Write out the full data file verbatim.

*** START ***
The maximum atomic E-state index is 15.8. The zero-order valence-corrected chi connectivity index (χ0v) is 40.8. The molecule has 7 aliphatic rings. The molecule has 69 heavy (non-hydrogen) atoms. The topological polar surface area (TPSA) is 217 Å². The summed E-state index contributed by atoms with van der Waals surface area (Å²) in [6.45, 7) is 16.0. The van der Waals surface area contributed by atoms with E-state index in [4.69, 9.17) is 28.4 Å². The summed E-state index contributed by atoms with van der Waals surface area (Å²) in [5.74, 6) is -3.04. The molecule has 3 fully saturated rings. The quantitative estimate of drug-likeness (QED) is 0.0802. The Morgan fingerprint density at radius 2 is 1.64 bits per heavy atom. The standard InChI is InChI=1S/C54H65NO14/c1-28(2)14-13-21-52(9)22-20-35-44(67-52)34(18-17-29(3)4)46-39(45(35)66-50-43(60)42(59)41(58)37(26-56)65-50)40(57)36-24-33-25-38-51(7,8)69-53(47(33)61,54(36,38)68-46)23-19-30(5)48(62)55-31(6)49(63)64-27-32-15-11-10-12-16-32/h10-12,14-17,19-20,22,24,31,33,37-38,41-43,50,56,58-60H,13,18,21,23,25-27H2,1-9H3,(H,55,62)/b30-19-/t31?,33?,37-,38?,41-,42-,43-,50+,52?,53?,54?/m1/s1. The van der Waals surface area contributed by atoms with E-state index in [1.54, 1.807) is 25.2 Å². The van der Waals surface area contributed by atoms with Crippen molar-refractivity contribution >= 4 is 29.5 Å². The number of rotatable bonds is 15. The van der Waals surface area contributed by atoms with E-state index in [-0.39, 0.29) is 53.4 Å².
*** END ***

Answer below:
The maximum atomic E-state index is 15.8. The zero-order valence-corrected chi connectivity index (χ0v) is 40.8. The molecule has 7 aliphatic rings. The molecule has 69 heavy (non-hydrogen) atoms. The topological polar surface area (TPSA) is 217 Å². The summed E-state index contributed by atoms with van der Waals surface area (Å²) in [6.45, 7) is 16.0. The van der Waals surface area contributed by atoms with E-state index in [4.69, 9.17) is 28.4 Å². The summed E-state index contributed by atoms with van der Waals surface area (Å²) in [5.74, 6) is -3.04. The molecule has 3 fully saturated rings. The quantitative estimate of drug-likeness (QED) is 0.0802. The Morgan fingerprint density at radius 2 is 1.64 bits per heavy atom. The standard InChI is InChI=1S/C54H65NO14/c1-28(2)14-13-21-52(9)22-20-35-44(67-52)34(18-17-29(3)4)46-39(45(35)66-50-43(60)42(59)41(58)37(26-56)65-50)40(57)36-24-33-25-38-51(7,8)69-53(47(33)61,54(36,38)68-46)23-19-30(5)48(62)55-31(6)49(63)64-27-32-15-11-10-12-16-32/h10-12,14-17,19-20,22,24,31,33,37-38,41-43,50,56,58-60H,13,18,21,23,25-27H2,1-9H3,(H,55,62)/b30-19-/t31?,33?,37-,38?,41-,42-,43-,50+,52?,53?,54?/m1/s1. The van der Waals surface area contributed by atoms with E-state index in [1.54, 1.807) is 25.2 Å². The van der Waals surface area contributed by atoms with Crippen molar-refractivity contribution >= 4 is 29.5 Å². The number of rotatable bonds is 15. The van der Waals surface area contributed by atoms with E-state index in [-0.39, 0.29) is 53.4 Å².